Suppose we have an SQL database table named “temperatures” with the following contents:
LOCATION TIME CELSIUS inside 2018-08-01 24 inside 2018-08-02 28 inside 2018-08-03 21 inside 2018-08-04 28 outside 2018-08-01 29 outside 2018-08-02 31 outside 2018-08-03 25 outside 2018-08-04 30
We want to find the highest temperature for each location. We use the MAX aggregate function and a GROUP BY expression:
SELECT location, MAX(celsius) celsius FROM temperatures GROUP BY location;
As expected, the result is:
LOCATION CELSIUS outside 31 inside 28
Now suppose we also want to know when each of these extreme temperatures occured. Naively, we try the following query:
SELECT location, time, MAX(celsius) celsius FROM temperatures GROUP BY location;
The response is an error: “not a GROUP BY expression”. In a GROUP BY expression all selected columns must be either part of the GROUP BY clause or an aggregate.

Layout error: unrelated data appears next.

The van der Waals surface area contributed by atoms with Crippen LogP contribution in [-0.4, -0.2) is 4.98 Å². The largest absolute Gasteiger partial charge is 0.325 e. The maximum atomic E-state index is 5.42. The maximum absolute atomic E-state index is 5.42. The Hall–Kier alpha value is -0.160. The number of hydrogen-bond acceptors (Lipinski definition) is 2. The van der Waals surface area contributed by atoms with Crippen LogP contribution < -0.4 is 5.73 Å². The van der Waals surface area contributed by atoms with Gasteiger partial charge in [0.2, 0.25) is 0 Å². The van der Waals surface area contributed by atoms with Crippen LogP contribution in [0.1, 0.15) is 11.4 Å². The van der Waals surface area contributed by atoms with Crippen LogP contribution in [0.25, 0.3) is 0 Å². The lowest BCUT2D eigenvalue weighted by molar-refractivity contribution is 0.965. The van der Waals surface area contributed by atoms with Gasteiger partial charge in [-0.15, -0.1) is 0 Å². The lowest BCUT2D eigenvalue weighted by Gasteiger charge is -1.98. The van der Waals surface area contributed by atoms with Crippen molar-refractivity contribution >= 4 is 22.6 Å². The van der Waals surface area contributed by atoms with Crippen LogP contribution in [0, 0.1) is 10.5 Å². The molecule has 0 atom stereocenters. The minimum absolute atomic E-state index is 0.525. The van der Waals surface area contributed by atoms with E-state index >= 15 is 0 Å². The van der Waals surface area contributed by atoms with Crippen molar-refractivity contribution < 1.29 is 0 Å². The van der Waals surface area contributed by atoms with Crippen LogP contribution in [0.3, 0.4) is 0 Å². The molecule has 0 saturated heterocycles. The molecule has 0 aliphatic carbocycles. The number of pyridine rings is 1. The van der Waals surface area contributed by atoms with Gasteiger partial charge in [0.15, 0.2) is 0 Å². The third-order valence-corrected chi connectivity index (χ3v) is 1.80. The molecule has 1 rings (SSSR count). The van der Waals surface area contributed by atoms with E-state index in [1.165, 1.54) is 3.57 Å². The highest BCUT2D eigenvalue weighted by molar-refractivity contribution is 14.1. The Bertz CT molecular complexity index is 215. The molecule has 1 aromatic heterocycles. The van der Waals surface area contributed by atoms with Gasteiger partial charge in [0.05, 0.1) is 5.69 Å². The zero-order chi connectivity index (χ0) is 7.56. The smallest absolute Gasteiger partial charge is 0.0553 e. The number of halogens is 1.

To achieve what we want we can use a JOIN:
SELECT t.location, t.time, t.celsius FROM temperatures t JOIN (SELECT location, MAX(celsius) celsius FROM temperatures GROUP BY location) tmax ON t.location=tmax.location AND t.celsius=tmax.celsius;
This query results in multiple rows per location if the maximum temperature was recorded at different times:
LOCATION TIME CELSIUS outside 2018-08-02 31 inside 2018-08-04 28 inside 2018-08-02 28
If we are only interested in the first occurrence of the maximum temperature per location, we can use the following query:
SELECT location, MIN(time) KEEP (DENSE_RANK LAST ORDER BY celsius) time, MAX(celsius) celsius FROM temperatures GROUP BY location;
LOCATION TIME CELSIUS inside 2018-08-02 28 outside 2018-08-02 31
Here we don’t need a JOIN anymore, because select clause for the time column is an aggregate as well.
One thought on “Selecting all columns of a database table with an SQL GROUP BY expression”
Unfortunately KEEP is an Oracle specific keyword, better would be to use a windowing function like partition by.